•Christians that followed the church but lived in regions where the Church was not in power were guaranteed the right to practice their faith without fear of harm.

The treaty also effectively ended the Roman Catholic Church’s pan-European political power as each duchy became independent from the Church in both economics and religion.

The Roman Catholic Church also came to the conclusion that Martin Luther might have had a point. Therefore, they made reforms within the papacy to appease people. They mainly banned the practice of selling indulgences and officially allowed the translation of the Bible into local languages.

This solved most of the gripes people had with the Church while maintaining the power of the Pope over those who had remained Catholic.

The end of the Reformation also indirectly brought about:
•An increase in literacy rates
•The economic growth of independent duchies
•Different social ethics
•The development of the state system

The Reformation also brought about a change in the way churches were governed:

Episcopal - Rule by Bishops. Church leaders are called priests, and are appointed by higher ranking leaders called bishops, ultimately appointed by an archbishop. All church decisions are made top-down in an autocratic authority structure.

Presbyterian - Rule by Elders (Presbyter means "elder" in Greek). Church leaders are called Elders, pastors are elders with license to preach. Elders are elected by congregational vote, and church decisions are made by the session of elders, which includes the pastor and any ruling elders elected.

Congregational - Ruled by the congregation. Pastors are elected by congregational vote and all major church decisions are decided the same way.

The different branches of Christianity formed by the aftermath of the Reformation

Another major change which the Reformation brought was the formations of different denominations that followed their own beliefs within Christianity:

Roman Catholic (Episcopal polity)- Politically conservative on moral issues, but liberal on social issues. They are the most tradition-bound church, with lots of traditions that were abandoned by most other churches after the Reformation.

Various Orthodox (Episcopal polity)- Broke off from the Catholic Church in the 11th century over issues of autonomy and some theological issues. Similar in belief to Catholics, high emphasis on tradition and ritual, differences are mostly in some traditional practices and culture. Unlike Catholics, they don't have one unifying figurehead leader like the Pope. They have a number of different Patriarchs that serve a similar role in their area of responsibility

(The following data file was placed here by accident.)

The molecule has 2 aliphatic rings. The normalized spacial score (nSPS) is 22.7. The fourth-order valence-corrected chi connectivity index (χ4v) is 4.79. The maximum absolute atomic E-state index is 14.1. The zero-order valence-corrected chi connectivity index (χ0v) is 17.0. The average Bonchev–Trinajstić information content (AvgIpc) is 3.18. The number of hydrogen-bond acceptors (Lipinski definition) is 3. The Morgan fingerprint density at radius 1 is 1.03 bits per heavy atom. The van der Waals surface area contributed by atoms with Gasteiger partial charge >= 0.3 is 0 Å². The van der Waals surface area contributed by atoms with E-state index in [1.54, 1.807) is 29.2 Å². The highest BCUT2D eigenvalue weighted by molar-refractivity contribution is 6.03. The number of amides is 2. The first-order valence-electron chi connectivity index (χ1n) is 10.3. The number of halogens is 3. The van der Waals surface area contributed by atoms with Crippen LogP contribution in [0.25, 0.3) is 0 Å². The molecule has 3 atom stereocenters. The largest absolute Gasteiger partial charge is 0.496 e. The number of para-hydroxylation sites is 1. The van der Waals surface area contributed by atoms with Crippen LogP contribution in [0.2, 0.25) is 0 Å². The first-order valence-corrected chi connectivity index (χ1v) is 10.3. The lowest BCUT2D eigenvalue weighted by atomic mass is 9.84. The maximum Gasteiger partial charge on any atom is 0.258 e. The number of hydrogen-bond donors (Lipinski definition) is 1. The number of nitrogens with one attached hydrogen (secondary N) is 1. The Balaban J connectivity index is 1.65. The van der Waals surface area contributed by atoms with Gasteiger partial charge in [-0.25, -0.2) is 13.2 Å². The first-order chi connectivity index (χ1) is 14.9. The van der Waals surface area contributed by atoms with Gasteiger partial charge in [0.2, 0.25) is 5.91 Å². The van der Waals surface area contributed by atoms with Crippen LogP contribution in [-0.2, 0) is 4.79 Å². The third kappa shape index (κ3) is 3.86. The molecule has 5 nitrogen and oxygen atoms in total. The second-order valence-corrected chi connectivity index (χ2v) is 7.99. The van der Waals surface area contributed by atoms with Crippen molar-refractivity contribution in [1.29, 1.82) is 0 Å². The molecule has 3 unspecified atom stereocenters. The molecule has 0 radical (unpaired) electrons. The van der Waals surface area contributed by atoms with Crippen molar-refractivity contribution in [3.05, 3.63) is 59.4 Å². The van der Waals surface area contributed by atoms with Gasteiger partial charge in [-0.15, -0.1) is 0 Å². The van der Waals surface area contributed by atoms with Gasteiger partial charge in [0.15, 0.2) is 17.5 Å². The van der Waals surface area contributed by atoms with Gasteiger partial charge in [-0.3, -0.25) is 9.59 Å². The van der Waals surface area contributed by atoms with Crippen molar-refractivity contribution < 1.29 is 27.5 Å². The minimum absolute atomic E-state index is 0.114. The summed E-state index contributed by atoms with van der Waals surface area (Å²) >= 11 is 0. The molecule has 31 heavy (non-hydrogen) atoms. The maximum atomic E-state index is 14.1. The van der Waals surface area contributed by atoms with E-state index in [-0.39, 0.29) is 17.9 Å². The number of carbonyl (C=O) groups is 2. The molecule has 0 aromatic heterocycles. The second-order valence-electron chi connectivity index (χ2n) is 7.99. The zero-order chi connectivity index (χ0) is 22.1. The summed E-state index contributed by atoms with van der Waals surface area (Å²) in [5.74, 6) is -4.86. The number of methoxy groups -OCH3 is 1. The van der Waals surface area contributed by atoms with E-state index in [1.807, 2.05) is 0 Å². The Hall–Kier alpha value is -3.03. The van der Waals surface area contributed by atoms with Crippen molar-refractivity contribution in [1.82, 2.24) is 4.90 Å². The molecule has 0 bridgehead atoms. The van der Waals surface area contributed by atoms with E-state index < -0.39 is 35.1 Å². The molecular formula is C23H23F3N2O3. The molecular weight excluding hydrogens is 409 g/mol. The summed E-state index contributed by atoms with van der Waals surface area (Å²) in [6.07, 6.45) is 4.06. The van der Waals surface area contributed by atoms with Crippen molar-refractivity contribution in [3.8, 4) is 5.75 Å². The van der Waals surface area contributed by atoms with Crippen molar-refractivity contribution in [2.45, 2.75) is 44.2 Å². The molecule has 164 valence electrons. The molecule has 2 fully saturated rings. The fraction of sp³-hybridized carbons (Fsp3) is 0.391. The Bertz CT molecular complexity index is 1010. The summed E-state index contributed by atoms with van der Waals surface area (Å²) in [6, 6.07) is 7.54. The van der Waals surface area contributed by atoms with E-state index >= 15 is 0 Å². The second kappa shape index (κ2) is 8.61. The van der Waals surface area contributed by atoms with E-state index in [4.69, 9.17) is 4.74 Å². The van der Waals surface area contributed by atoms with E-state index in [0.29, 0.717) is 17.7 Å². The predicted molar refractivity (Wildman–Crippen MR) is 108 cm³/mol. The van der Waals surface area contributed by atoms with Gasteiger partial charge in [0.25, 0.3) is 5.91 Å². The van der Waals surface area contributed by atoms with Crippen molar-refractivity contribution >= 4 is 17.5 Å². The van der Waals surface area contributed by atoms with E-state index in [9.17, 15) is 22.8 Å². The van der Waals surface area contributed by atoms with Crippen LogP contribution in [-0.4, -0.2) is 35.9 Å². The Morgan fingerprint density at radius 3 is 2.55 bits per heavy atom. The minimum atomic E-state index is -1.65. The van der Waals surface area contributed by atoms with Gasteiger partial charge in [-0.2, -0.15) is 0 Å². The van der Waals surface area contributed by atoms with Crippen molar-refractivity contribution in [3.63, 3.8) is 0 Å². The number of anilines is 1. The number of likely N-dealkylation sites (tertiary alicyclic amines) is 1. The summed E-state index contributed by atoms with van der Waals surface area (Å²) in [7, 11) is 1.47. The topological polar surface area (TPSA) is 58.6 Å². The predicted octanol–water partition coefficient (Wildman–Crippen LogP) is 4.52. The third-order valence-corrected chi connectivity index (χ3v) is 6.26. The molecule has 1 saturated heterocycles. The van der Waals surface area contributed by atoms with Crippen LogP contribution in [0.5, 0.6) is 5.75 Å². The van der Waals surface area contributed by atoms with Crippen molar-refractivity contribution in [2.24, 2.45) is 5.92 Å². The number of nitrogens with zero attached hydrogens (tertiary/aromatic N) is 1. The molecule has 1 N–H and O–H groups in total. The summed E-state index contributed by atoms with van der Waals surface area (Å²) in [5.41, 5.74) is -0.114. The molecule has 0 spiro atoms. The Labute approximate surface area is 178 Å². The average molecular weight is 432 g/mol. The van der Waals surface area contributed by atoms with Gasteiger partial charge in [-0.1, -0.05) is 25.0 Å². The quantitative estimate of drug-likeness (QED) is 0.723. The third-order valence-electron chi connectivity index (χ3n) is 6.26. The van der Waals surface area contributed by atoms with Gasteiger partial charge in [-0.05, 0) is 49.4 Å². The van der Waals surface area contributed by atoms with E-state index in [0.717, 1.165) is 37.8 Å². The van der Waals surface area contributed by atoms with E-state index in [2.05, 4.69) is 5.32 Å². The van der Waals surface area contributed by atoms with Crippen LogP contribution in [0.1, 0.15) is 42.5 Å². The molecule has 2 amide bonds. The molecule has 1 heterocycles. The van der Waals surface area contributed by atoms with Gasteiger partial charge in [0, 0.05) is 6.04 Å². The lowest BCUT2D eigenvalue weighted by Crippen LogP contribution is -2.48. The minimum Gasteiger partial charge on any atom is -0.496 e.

Anglican (Episcopal polity)- The Anglican church split off from the Catholic church in tandem with, but separate from, that reformation, however it aligned itself with a lot of the beliefs of the Reformation by the time of Elizabeth I.

Mainline - Churches that fell on the "modernist" side of the 1920's fundamentalist/modernist controversy. They are called mainline because most people who were in these denominations stayed in them when the fundamentalists left. Tend to be theologically and politically liberal.

Evangelical - Churches which stress the importance of personal conversion, evangelism, and Biblical inerrancy. They are theologically and politically conservative.

Baptist (Congregational polity) - These are the most "stereotypical" evangelicals. They get their name because they don't baptize infants, unlike all the other denominations mentioned so far.

Reformed - Churches which adhere to the doctrinal principles of John Calvin. The most uniformly theologically and politically conservative group. Reformed Baptists and Independent Reformed churches often practice a modified form of Presbyterian polity where they elect elders who have group authority, but don't report to a local presbytery the way traditional Presbyterian churches do.

Pentecostal - Churches which emphasize the work of the Holy Spirit through the spiritual gifts and miracles. Commonly characterized by "speaking in tongues" in public worship. Pentecostal churches tend to be much more culturally conservative, dressing differently and preaching "holiness", which to them is being outwardly different from the rest of their culture in appearance and behavior.

Anabaptist (Congregational) - Churches whose members practice a radically different lifestyle than other modern Christians. They often form tight-knit rural communities set apart by archaic clothing, avoidance or elimination of the use of modern technology, and avoidance of interaction with the greater culture. They are usually pacifistic in belief.

Independent - Independent churches still have particular beliefs which set them apart from other bodies of believers. Most independent churches are congregational in polity. Sometimes, however, they can transform into or begin as a modified form of episcopal government.


Christianity, Denominations, Historical Events, Martin Luther, Protestants, Reformation, Thirty Years War